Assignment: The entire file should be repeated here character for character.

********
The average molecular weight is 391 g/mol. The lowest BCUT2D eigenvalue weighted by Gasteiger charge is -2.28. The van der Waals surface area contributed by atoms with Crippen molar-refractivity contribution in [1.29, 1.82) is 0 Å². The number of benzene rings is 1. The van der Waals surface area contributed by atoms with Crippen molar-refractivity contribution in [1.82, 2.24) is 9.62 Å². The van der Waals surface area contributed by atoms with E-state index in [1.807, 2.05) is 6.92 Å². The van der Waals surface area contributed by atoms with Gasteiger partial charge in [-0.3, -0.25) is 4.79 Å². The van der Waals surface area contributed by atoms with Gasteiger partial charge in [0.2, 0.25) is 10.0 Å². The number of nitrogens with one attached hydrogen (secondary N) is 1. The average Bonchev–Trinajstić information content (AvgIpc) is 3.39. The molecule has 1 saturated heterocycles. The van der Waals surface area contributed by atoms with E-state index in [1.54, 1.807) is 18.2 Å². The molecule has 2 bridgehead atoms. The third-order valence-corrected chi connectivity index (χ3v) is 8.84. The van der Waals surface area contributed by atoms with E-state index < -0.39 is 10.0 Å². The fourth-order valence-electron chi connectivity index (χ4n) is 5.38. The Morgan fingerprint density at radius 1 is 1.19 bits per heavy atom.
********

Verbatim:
The average molecular weight is 391 g/mol. The lowest BCUT2D eigenvalue weighted by Gasteiger charge is -2.28. The van der Waals surface area contributed by atoms with Crippen molar-refractivity contribution in [1.29, 1.82) is 0 Å². The number of benzene rings is 1. The van der Waals surface area contributed by atoms with Crippen molar-refractivity contribution in [1.82, 2.24) is 9.62 Å². The van der Waals surface area contributed by atoms with E-state index in [1.807, 2.05) is 6.92 Å². The van der Waals surface area contributed by atoms with Gasteiger partial charge in [-0.3, -0.25) is 4.79 Å². The van der Waals surface area contributed by atoms with Gasteiger partial charge in [0.2, 0.25) is 10.0 Å². The number of nitrogens with one attached hydrogen (secondary N) is 1. The average Bonchev–Trinajstić information content (AvgIpc) is 3.39. The molecule has 1 saturated heterocycles. The van der Waals surface area contributed by atoms with E-state index in [1.54, 1.807) is 18.2 Å². The molecule has 2 bridgehead atoms. The third-order valence-corrected chi connectivity index (χ3v) is 8.84. The van der Waals surface area contributed by atoms with E-state index < -0.39 is 10.0 Å². The fourth-order valence-electron chi connectivity index (χ4n) is 5.38. The Morgan fingerprint density at radius 1 is 1.19 bits per heavy atom.